Canadian Forest Service Publications

Evaluating the impacts of climate variability and disturbance regimes on the historic carbon budget of a forest landscape. 2013. Chen, B.; Arain, M.A.; Khomik, M.; Trofymow, J.A.; Grant, R.F.; Kurz, W.A.; Yeluripati, J.; Wang, Z. Agricultural and Forest Meteorology. 180: 265-280.

Year: 2013

Issued by: Pacific Forestry Centre

Catalog ID: 35435

Language: English

CFS Availability: PDF (request by e-mail)

Available from the Journal's Web site.
DOI: 10.1016/j.agrformet.2013.06.002

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Landscape-level understanding of forest carbon (C) dynamics is required to quantify the net contributionof forest biomes to the global C cycle and to help forest managers to understand the impacts of forestmanagement activities on the C sequestration in forests. In this study, the effects of interannual climatevariability, carbon dioxide (CO2) fertilization, and disturbance regimes on the C dynamics of an old-growth Pacific Northwest temperate conifer forest landscape (2500 ha) were studied from 1920 to 2005,using a process-based land surface model, known as the Carbon and Nitrogen coupled Canadian Land Sur-face Scheme (CN-CLASS). The model was parameterized with ecological, forest inventory and historicalland-use data, and run using historical meteorological observations. Before performing landscape levelsimulations, model results were evaluated against eddy covariance flux tower observations. Simulatedmean annual net ecosystem productivity (NEP) over the flux tower footprint area was 340 g C m−2yr−1from 1998 to 2005, while the measured value was 293 ± 20.5 g C m−2yr−1. When two anomalous weatheryears, corresponding to El Ni˜no (1998) and La Ni˜na (1999) events, were excluded while performing sta-tistical analysis, measured and simulated fluxes were highly, but negatively, correlated to both annualmean air temperature and annual precipitation (R2= 0.69 and 0.60, respectively). Interannual variabilityof simulated and measured NEP over the flux footprint area, calculated as deviations of the respectiveannual NEP values, was 143 g C m−2yr−1and 61 g C m−2yr−1, respectively. On the landscape-level, priorto disturbance in 1920, simulated C fluxes indicated that the forest landscape was close to C neutral,with annual net biome productivity (NBP) of 0.8 g C m−2yr−1. However, during the intense disturbanceperiod from 1938 to 1944, landscape-level NBP reached about −5083 g C m−2yr−1. Then from 1951 to1997, when there were no major disturbance events, NBP gradually recovered to about 365 g C m−2yr−1.At the end of the study period, in 2005, the landscape again became C source, due to harvesting of secondgrowth stands that occurred from late 1990s to 2000s.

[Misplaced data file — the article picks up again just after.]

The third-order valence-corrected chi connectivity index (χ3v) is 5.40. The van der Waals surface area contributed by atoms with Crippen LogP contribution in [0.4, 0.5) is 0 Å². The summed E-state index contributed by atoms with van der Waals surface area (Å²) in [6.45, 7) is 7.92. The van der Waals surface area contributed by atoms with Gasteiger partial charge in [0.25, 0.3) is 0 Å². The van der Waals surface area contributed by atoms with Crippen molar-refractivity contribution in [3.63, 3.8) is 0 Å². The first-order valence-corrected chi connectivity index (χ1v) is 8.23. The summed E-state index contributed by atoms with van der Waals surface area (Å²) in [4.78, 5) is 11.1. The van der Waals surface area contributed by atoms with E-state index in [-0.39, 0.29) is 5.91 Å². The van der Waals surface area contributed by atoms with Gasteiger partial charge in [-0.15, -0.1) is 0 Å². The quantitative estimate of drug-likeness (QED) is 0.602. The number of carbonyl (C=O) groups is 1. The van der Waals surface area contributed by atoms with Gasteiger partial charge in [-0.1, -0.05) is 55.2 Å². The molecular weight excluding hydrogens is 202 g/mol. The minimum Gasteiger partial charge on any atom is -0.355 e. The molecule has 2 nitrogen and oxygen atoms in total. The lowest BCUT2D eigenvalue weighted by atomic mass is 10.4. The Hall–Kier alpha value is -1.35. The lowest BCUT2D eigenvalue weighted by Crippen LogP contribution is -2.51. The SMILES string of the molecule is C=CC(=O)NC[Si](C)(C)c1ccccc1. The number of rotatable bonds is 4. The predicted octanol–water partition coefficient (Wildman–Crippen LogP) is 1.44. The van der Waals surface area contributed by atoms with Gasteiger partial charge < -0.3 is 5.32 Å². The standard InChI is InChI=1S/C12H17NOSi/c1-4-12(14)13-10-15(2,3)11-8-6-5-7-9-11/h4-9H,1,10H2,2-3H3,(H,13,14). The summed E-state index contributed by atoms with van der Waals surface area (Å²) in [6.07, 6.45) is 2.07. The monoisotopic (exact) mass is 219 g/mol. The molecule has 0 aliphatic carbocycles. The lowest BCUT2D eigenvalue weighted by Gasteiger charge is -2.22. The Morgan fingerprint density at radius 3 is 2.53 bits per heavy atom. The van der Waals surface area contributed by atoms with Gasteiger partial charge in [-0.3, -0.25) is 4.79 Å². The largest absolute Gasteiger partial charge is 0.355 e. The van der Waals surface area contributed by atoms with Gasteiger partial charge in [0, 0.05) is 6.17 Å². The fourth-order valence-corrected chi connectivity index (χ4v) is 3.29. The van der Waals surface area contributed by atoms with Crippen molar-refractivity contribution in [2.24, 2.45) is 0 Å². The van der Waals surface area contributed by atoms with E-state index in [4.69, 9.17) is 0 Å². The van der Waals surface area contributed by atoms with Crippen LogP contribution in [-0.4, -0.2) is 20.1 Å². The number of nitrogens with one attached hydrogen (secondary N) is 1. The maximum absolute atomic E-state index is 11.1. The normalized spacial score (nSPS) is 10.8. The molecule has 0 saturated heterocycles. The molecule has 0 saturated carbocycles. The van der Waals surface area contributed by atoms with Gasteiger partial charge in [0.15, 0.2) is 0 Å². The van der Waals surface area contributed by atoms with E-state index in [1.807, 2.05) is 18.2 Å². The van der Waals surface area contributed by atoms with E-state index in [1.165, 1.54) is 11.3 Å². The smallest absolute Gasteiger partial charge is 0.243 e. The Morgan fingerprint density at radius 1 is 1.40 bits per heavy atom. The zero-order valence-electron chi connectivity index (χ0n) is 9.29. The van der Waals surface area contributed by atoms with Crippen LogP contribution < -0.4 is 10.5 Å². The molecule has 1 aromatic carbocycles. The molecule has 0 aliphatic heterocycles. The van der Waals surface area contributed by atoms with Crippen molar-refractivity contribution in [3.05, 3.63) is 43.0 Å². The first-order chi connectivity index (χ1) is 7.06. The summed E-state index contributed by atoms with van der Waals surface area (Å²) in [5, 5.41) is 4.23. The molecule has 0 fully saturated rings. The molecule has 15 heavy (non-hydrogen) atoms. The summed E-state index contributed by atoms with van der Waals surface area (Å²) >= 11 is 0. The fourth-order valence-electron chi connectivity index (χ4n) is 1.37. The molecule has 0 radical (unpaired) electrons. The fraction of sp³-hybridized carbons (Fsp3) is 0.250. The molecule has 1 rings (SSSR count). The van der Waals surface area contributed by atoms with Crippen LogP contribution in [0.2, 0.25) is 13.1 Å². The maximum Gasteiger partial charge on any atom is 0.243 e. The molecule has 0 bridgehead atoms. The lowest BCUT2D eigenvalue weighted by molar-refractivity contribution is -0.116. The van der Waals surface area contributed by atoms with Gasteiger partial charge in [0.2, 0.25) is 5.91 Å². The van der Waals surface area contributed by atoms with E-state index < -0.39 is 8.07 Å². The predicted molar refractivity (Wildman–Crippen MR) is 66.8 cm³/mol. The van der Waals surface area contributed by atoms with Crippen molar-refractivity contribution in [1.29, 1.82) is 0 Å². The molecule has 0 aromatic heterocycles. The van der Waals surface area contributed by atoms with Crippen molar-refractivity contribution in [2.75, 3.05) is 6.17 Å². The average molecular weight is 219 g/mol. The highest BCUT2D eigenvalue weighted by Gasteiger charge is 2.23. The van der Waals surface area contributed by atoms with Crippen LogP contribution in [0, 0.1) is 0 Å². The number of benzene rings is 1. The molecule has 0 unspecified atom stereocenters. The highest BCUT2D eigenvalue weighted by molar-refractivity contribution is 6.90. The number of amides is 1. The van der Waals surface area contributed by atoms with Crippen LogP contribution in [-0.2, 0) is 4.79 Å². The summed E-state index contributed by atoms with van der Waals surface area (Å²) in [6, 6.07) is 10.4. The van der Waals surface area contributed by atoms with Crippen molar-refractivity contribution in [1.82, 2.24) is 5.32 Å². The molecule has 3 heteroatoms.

The regression of age-detrended variations in the simulated annual C fluxes to mean daily maximumair temperature over the peak growing season (July–September), during an undisturbed period from1963 to 1984, indicated that summer temperature was the dominant climatic control on landscape-levelC fluxes. Higher temperatures caused a decrease in gross primary productivity at almost twice the rateof increase in ecosystem respiration (i.e. 27 g C m−2yr−1C−1versus 15.7 g C m−2yr−1C−1, respectively).A sensitivity analysis to evaluate the impacts of climate variability and disturbances showed that therelative effect of disturbance on carbon stocks was greater than the effect on carbon fluxes. Overall CO2fertilization effects were minor. Disturbance type and severity, represented by the standard deviation inNBP, as described in the model, determined the magnitude of the simulated C losses to the atmosphere.This study enhances our understanding of the impacts of future climate change and forest managementon landscape-level C dynamics in forests.